Madonna of the Trail

109 E. Beech, Lamar, CO, 719-336-4379
The Madonna of the Trail honors the pioneer mothers of covered wagon days on the Santa Fe Trail. This monument is one of only 12 in the world and proudly stands at Lamar's Santa Fe Railway Park. It was dedicated September 24,1928 by the National Society Daughters of the American Revolution. Lamar was chosen for a statue because it was located on the Old Santa Fe Trail highway.

The idea that culminated in the "Pioneer Mother/Madonna of the Trail" monument began in 1909 when a group of Missouri women wanted to mark the "Santa Fe Trail" through their state. In 1912, Rep. A. R. Borland of Missouri introduced a resolution in Congress which gave a formal name to the series of trails followed by our forefathers as they traveled West. It was named "National Old Trails Road."

World War I began, and plans were put on hold. Soon after the Armistice, the NSDAR revived the "Pioneer Mother Movement." Mrs. John Trigg Moss (Arlene B. Nichols Moss), of St. Louis, was appointed chairwoman of "Old Trails Road" for the NSDAR. Her idea was to honor the 800,000 pioneer women who took part in the westward expansion. The group elected to place a monument in each of the 12 states which the trail passed through.



With the urging of Judge Harry Truman, president of the National Old Trails Road Association, Congress declared that 12 identical statues at a cost of $1,000 each would be made. In 1924, Mrs. Moss visualized a statue similar to one she had seen in Oregon of Sacagawea, the Shoshone woman who guided Lewis and Clark on their search for a water route to the Pacific Ocean. She took her idea to a stone manufacturer in St. Louis, and he recommended they contact August Leimbach.
August Leimbach had been born in Germany in 1882 and studied drawing. In 1910 he came to America to visit his brother in St. Louis and stayed, working throughout the U.S. Back in St. Louis, he accepted the job of designing the statue. In three days he submitted his design and it was accepted. Soon he began casting the 12-foot tall, 5-ton statue. He used an amalgam of crushed granite, stone, marble, cement and lead. The granite, native to Missouri, produced a pinkish cast which gave the statue a life-like look.

The "Pioneer Mother" in the sculpture wears a sun bonnet. Clasping a baby in her arm and with a small boy hanging onto her apron, she is carrying a rifle. The face of the mother, strong in character, beauty, and gentleness is the face of a woman who realizes her responsibilities and trusts in God. She stands upon a base that is six feet high and weighs 12 tons. The base rests upon a foundation of two feet, making the statue 18 feet tall. Each of the 12 statues is exactly the same.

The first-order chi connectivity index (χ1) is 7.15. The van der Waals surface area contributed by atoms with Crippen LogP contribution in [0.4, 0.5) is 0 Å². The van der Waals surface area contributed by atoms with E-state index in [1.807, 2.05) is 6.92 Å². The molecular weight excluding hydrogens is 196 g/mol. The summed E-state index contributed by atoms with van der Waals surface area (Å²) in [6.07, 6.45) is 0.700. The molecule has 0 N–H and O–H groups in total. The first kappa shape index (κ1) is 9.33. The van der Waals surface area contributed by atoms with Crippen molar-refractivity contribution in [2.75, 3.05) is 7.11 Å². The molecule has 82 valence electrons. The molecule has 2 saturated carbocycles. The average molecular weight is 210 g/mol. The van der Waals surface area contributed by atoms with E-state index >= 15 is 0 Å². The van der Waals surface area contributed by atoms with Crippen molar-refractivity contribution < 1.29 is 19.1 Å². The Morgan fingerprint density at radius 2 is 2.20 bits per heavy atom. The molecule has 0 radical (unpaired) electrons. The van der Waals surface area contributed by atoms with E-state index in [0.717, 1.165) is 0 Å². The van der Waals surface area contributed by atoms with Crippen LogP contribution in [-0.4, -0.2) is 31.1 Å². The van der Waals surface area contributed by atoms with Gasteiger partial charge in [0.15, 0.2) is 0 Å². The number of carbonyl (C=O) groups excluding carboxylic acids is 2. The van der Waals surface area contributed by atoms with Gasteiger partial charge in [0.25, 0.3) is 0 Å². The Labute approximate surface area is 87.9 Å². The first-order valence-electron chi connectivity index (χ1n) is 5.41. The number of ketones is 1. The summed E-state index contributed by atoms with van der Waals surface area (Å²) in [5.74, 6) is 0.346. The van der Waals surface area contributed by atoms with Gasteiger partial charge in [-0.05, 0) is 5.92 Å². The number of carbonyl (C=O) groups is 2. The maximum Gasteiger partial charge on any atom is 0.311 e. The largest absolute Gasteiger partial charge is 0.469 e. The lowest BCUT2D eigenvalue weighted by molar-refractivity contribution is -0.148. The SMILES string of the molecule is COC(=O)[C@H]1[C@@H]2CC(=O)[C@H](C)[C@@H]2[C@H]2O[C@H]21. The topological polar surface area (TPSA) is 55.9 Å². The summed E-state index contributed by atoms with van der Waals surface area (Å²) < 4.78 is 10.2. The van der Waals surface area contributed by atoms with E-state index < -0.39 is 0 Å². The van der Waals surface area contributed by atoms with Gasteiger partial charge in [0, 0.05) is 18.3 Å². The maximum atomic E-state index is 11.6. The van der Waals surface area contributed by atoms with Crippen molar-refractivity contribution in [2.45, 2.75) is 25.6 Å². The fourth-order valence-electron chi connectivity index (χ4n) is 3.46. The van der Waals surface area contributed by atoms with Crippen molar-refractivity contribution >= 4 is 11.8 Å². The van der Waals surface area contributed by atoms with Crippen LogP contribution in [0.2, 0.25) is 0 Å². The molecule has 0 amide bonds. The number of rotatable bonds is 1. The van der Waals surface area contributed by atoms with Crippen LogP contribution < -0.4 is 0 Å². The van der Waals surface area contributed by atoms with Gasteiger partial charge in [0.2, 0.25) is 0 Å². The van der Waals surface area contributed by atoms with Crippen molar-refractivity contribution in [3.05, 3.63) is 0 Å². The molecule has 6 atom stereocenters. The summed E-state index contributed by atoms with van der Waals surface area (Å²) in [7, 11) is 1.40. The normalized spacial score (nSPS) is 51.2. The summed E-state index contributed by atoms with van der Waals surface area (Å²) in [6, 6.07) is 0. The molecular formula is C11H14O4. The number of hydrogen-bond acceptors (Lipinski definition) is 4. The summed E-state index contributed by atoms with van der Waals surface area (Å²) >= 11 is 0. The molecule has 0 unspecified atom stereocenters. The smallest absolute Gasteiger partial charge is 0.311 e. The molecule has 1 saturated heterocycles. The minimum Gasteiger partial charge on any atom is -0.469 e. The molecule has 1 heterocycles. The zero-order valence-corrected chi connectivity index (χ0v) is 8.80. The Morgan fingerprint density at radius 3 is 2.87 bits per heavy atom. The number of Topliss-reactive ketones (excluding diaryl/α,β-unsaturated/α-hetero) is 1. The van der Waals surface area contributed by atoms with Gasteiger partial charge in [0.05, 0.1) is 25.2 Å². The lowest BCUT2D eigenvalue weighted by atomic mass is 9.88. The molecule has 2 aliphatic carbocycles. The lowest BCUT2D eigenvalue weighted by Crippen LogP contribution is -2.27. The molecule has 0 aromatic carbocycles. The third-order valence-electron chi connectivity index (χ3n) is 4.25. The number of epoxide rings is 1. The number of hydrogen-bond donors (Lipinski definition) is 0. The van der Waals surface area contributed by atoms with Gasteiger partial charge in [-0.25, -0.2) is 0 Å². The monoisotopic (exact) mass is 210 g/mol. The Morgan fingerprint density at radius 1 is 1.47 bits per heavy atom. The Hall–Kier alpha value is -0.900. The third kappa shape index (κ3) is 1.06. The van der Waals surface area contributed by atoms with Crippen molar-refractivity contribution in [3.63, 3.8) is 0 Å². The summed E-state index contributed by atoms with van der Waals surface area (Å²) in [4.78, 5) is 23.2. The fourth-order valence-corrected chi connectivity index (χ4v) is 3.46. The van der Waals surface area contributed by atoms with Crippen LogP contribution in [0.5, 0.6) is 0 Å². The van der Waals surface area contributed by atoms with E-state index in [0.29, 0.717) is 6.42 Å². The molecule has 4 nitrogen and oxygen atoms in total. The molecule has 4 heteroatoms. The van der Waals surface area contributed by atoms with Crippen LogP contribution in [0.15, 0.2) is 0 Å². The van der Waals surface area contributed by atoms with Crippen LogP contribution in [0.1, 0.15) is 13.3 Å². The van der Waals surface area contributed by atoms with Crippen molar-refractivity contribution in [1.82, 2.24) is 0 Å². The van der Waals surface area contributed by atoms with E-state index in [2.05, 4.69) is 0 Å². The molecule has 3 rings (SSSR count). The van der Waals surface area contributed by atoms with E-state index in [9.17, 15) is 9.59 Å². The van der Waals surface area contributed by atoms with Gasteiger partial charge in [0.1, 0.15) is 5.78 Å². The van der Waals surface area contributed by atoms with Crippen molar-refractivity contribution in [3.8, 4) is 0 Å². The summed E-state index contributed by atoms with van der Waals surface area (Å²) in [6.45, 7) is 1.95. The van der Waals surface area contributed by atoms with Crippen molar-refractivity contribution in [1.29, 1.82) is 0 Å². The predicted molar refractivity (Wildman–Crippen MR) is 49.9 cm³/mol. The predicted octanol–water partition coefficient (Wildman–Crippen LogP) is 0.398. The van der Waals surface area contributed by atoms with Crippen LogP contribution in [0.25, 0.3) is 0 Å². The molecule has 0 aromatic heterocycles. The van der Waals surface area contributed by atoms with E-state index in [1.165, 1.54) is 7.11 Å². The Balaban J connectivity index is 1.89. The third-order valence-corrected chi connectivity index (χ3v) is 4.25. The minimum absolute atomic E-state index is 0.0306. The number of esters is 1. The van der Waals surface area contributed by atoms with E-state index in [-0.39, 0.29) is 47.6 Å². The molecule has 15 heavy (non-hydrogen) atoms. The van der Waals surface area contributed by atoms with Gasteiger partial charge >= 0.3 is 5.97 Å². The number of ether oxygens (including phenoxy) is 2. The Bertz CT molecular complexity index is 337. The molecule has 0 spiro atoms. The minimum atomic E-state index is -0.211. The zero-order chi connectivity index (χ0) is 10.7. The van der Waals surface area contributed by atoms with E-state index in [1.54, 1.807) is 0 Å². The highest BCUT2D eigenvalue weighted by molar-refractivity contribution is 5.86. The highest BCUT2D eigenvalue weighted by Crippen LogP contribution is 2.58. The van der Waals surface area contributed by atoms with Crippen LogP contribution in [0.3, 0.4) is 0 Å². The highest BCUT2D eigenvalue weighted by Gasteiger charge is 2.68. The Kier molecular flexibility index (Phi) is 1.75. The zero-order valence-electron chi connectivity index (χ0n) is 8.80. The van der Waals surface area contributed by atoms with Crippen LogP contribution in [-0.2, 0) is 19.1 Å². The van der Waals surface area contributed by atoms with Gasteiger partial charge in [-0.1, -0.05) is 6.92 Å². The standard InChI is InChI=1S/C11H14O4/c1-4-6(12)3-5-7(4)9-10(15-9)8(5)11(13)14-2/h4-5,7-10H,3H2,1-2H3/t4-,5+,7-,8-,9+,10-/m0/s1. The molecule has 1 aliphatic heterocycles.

The inscriptions read:

West Face: Madonna of the Trail, N.S.D.A.R., Memorial To The Pioneer Mothers Of The Covered Wagon Days
South Face: A Place Of Historical Lore Noted For Indian Lodges, Shelter from storm and heat, Bivouac for expeditions, scene of many councils.
East Face: The National Old Trail Road
North Face: In commemoration of "Big Timbers" Extending eastward and westward along Arkansas River approximately twenty miles and of Bent's New Fort, Later Fort Wise, 1852-1866.

Harry Truman, later our 33rd president, was a powerful force in this NSDAR project. He dedicated each statue personally in each state along the trail. In Ohio he acknowledged "the intrepid women," his own grandmothers included, "who endured the bone-wrenching weariness and difficult travel." He said, "They were just as brave or braver than their men because, in many cases, they went with sad hearts and trembling bodies. They went, however, and endured every hardship that befalls a pioneer." On July 27, 1998, at Norfolk, Virginia, the aircraft carrier USS Harry S. Truman, was commissioned. A 20" x 24" color photograph of the "Madonna of the Trail" hangs in a place of honor in its Captain's Quarters

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